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Re: infinity expression from matrix inverse
*To*: mathgroup at smc.vnet.net
*Subject*: [mg49810] Re: [mg49800] infinity expression from matrix inverse
*From*: Daniel Lichtblau <danl at wolfram.com>
*Date*: Sun, 1 Aug 2004 18:48:42 -0400 (EDT)
*References*: <200408010810.EAA02530@smc.vnet.net>
*Sender*: owner-wri-mathgroup at wolfram.com
Xiao Huang wrote:
> Dear Friends,
>
> Recently I've been having this problem with Mathematica 5.0: In the follwing
> program, when I set t=2 to 11, mathematica can give me the inverse of matrix
> n0, but for t >=12, it fails to produce the inverse due to infinity
> expressions. Can anyone explain this to me? (I guess the problem occurs in
> the last line.) Thanks a lot! Those a1,a2,n0,n0s,nn,c you see in the
> following program are just some matrices.
>
> Best Regards,
>
> Xiao
>
> \!\(<< LinearAlgebra`MatrixManipulation`\[IndentingNewLine]
> \(Remove["\<Global`*\>"];\)\[IndentingNewLine]
> \(ó = 8;\)\[IndentingNewLine]
> \(t = 11;\)\[IndentingNewLine]
> \(â = 0.6;\)\[IndentingNewLine]
> \(a1 = AppendRows[\ \ \ \ IdentityMatrix[\ t - 1\ ]\ , \ \ \ Table[\ 0\ ,
> \ \
> {\ t - 1\ }, \ {\ 1\ }\ ]\ \ \ \ ];\)\[IndentingNewLine]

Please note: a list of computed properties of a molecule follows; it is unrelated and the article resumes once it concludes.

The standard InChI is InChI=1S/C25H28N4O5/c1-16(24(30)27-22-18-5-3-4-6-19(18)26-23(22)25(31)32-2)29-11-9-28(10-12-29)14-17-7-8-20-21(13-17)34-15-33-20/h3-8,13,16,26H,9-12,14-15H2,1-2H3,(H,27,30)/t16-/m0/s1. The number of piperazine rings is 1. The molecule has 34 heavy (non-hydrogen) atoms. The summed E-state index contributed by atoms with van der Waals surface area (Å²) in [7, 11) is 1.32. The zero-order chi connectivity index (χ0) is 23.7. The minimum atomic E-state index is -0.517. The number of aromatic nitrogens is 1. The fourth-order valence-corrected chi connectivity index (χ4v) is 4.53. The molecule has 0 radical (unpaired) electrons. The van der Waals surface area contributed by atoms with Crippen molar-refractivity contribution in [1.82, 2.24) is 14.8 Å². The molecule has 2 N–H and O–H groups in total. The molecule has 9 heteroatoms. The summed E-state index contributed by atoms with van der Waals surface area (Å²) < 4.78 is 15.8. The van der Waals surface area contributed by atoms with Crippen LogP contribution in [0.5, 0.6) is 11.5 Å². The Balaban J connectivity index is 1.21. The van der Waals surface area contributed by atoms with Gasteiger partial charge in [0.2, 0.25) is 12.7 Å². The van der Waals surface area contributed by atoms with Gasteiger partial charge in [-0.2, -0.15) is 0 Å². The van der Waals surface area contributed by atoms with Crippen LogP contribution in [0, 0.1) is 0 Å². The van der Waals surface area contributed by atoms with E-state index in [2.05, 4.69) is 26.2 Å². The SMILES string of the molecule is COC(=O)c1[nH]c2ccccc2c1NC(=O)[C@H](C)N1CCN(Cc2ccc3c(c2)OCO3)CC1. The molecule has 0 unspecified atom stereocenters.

> \(a2 = AppendRows[\ \ \ \ Table[\ 0\ , \ {\ t - 1\ }, \ {\ 1\ }\ ]\ , \ \
> \
> IdentityMatrix[\ t - 1\ ]\ \ \ \ \ ];\)\[IndentingNewLine]
> \(nn = Transpose[a1] . a1;\)\[IndentingNewLine]
> \(n1 = Transpose[a1] . a2;\)\[IndentingNewLine]
> \(c = IdentityMatrix[t] + AppendColumns[\ Table[0, \ {1}, \ {t}],
> AppendRows[\ \ \(-â\)*IdentityMatrix[t - 1], \
> Table[\ 0, \ {t - 1}, \ {1}\ ]\ ]\ ];\)\[IndentingNewLine]
> \(vc = ó\^2*Inverse[c] . Transpose[Inverse[c]];\)\[IndentingNewLine]
> \(n0 = IdentityMatrix[t]\ + \ 2 x*vc . nn;\)\[IndentingNewLine]
> \(Print[\ MatrixForm[n0]\ ];\)\[IndentingNewLine]
> \(n2 = Inverse[n0] . vc;\)\[IndentingNewLine]
> \)
I doubt this is specific to version 5. Also, I'd do this using exact
input, as below (names changed to avoid non-ascii characters).
<<LinearAlgebra`MatrixManipulation`
oo = 8; t = 12; aa = 3/5;
a1 = AppendRows[IdentityMatrix[t-1], Table[0, {t-1}, {1}]];
a2 = AppendRows[Table[0, {t-1}, { 1 } ], IdentityMatrix[t-1]];
nn = Transpose[a1].a1;
n1 = Transpose[a1].a2;
c = IdentityMatrix[t] + AppendColumns[Table[0, {1}, {t}],
AppendRows[-aa*IdentityMatrix[t - 1], Table[0, {t-1}, {1}]]];
vc = oo^2*Inverse[c].Transpose[Inverse[c]];
n0 = IdentityMatrix[t] + 2*x*vc.nn;
Now we'll do the solving step. It is more efficient to use LinearSolve
instead of Inverse.
In[57]:=
Timing[n2=LinearSolve[n0,vc,Method\[Rule]OneStepRowReduction];]
Out[57]=
{1.71 Second,Null}
In[41]:=
LeafCount[n2]
Out[41]=
297054
In[58]:=
Timing[n2t=Together[n2];]
Out[58]=
{8.79 Second,Null}
In[59]:=
LeafCount[n2t]
Out[59]=
12970
Your matrix consists of linear polynomials in one variable. As an
alternative approach that might help for large examples, you might try
interpolation. For details see
http://groups.google.com/groups?q=Lichtblau+LinearSolve+group:sci.math.symbolic&hl=en&lr=&ie=UTF-8&group=sci.math.symbolic&safe=off&selm=51742f%24iij%40dragonfly.wolfram.com&rnum=3
Moreover, as your matrix has the structure IdentityMatrix+x*M, there
should also be an efficient power series approach, using knowledge about
the degree of rational functions in the result.
Daniel Lichtblau
Wolfram Research
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